The biggest issue we have had this season is getting approaches to firm up so balls that are hit short run onto the putting surface.  Greens and approaches do not dry down the same simply due to the fact that greens at Ridgeway tilt severely from back to front.  After rain events water surface drains into the approaches making them wetter than greens.  Because of this they hold more water than our putting surfaces.  So far we have had inconsistency from approach to green due to this drainage fact.   

So what can we do to have approach firmness mirror that of the greens?

  1. Install smile drains.  Smile drains are sections of drain tile that would be installed at the low areas of the green/collar catching water as it leaves the putting surface.  Because it follows the green edge it often looks like a smiley face.  Smile drains offer a host of great benefits to both the green and approach.  Also depending on how they are done they can sometimes be utilized to get water off of greens in winter months. By adding smile drains we would cut down the amount of water that gets to our approaches thus firming them up.
  2. Sand, sand and more sand.  We have been topdressing our approaches however we have anywhere from ¾”-1 ¼” of sand in our approach profile, whereas greens have almost 4” of sand near its surface. By adding sand to approaches they will react more like a green.
  3. Aeration and verticutting.  This will remove thatch which acts as a sponge and stops balls from bouncing.
  4. Rolling.  Due to the wet conditions we have done very little approach rolling which would firm up the surface.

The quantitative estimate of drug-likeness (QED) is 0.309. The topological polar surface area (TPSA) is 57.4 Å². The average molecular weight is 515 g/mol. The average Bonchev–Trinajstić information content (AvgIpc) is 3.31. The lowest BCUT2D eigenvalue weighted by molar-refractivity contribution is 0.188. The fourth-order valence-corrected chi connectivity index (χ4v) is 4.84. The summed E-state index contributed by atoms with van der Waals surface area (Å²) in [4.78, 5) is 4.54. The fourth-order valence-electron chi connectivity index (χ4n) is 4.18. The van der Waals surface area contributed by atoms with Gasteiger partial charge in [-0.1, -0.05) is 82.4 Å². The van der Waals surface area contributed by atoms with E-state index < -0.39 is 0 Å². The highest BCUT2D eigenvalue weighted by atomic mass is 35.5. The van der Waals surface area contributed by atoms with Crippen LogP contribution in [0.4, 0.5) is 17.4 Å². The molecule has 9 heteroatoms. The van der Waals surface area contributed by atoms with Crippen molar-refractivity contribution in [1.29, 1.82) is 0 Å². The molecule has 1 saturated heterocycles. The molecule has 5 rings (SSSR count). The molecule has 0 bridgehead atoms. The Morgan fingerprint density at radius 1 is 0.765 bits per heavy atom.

5. Monitor using moisture meters and firmness meters. We have purchased and will be receiving these devices which will allow us to check daily both the water moisture levels and firmness levels.  Using bluetooth technology we can log our information so we can best use the data to benefit the golfer and turf health.

So far member feedback this season has been very positive however we still need to look to improve so we can provide a better product day in and day out. Our goal is to make fairways and approaches firmer than greens.  So far this season that has not occurred.  By following the 5 steps laid out we can make playability more consistent and make the game more enjoyable.

Tuesday, July 1, 2014

Nursery Project

As you are aware last fall we started a large sod nursery project near the maintenance facility just left of #11 fairway.  The greens portion of the nursery has grown in nicely and with some mowing and extra fertilization should be filled in by late summer early fall.  This section was prepped and seeded first and had a head start over the outside perimeter.  The outside perimeter was seeded later and with very little germination the area became susceptible to erosion with the heavy spring rains. 

Good germination...
Greens portion of nursery.
Eroded area...
Needs more work!

To this point very little has been done about the outside perimeter of the nursery.  One reason is the weather continues to bring heavy rain.  Any effort to fix the outside perimeter would have again been destroyed from heavy rains causing even more erosion.  Although portions of the nursery are behind schedule I am glad that little effort was done to repair certain areas because it would have meant money down the drain. 

The next couple of weeks we will renew our effort to fix, repair, and reseed the outside perimeter of the sod nursery. Also we will be vigorously working on getting the good part of the nursery to fill in so that we have a good greens nursery going into fall.

This is an outstanding addition to our department and a great investment for the future of Ridgeway.  All we need is a little more sweat equity and some luck from mother nature to finally make this project a success.